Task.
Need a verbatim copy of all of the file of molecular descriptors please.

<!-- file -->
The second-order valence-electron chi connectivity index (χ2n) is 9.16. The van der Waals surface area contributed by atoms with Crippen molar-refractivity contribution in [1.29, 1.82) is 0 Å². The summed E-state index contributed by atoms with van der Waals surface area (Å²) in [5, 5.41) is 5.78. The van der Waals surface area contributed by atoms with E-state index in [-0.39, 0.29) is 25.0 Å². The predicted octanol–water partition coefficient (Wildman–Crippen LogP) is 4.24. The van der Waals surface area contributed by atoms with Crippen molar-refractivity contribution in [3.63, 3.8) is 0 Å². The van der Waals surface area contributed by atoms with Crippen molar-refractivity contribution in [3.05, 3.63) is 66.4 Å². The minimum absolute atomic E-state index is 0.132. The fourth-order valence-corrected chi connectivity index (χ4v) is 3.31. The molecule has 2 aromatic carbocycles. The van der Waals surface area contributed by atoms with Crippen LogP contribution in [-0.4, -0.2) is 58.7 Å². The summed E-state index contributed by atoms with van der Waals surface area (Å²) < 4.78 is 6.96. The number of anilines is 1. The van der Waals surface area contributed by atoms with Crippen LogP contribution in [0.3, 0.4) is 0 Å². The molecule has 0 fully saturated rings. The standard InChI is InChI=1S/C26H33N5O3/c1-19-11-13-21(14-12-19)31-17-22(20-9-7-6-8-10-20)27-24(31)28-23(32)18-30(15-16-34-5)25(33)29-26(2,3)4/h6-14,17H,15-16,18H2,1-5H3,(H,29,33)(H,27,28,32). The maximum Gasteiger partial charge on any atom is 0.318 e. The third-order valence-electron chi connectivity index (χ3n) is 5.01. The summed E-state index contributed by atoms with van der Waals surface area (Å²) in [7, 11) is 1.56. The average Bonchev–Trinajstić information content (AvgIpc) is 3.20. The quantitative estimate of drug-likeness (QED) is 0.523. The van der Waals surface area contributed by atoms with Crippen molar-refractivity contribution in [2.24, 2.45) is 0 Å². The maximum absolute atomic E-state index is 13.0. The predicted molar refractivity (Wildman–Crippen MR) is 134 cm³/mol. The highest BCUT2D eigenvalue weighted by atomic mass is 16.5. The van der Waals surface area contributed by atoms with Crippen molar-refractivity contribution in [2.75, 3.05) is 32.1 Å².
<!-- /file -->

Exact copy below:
The second-order valence-electron chi connectivity index (χ2n) is 9.16. The van der Waals surface area contributed by atoms with Crippen molar-refractivity contribution in [1.29, 1.82) is 0 Å². The summed E-state index contributed by atoms with van der Waals surface area (Å²) in [5, 5.41) is 5.78. The van der Waals surface area contributed by atoms with E-state index in [-0.39, 0.29) is 25.0 Å². The predicted octanol–water partition coefficient (Wildman–Crippen LogP) is 4.24. The van der Waals surface area contributed by atoms with Crippen molar-refractivity contribution in [3.63, 3.8) is 0 Å². The van der Waals surface area contributed by atoms with Crippen molar-refractivity contribution in [3.05, 3.63) is 66.4 Å². The minimum absolute atomic E-state index is 0.132. The fourth-order valence-corrected chi connectivity index (χ4v) is 3.31. The molecule has 2 aromatic carbocycles. The van der Waals surface area contributed by atoms with Crippen LogP contribution in [-0.4, -0.2) is 58.7 Å². The summed E-state index contributed by atoms with van der Waals surface area (Å²) < 4.78 is 6.96. The number of anilines is 1. The van der Waals surface area contributed by atoms with Crippen LogP contribution in [0.3, 0.4) is 0 Å². The molecule has 0 fully saturated rings. The standard InChI is InChI=1S/C26H33N5O3/c1-19-11-13-21(14-12-19)31-17-22(20-9-7-6-8-10-20)27-24(31)28-23(32)18-30(15-16-34-5)25(33)29-26(2,3)4/h6-14,17H,15-16,18H2,1-5H3,(H,29,33)(H,27,28,32). The maximum Gasteiger partial charge on any atom is 0.318 e. The third-order valence-electron chi connectivity index (χ3n) is 5.01. The summed E-state index contributed by atoms with van der Waals surface area (Å²) in [7, 11) is 1.56. The average Bonchev–Trinajstić information content (AvgIpc) is 3.20. The quantitative estimate of drug-likeness (QED) is 0.523. The van der Waals surface area contributed by atoms with Crippen molar-refractivity contribution in [2.24, 2.45) is 0 Å². The maximum absolute atomic E-state index is 13.0. The predicted molar refractivity (Wildman–Crippen MR) is 134 cm³/mol. The highest BCUT2D eigenvalue weighted by atomic mass is 16.5. The van der Waals surface area contributed by atoms with Crippen molar-refractivity contribution in [2.75, 3.05) is 32.1 Å².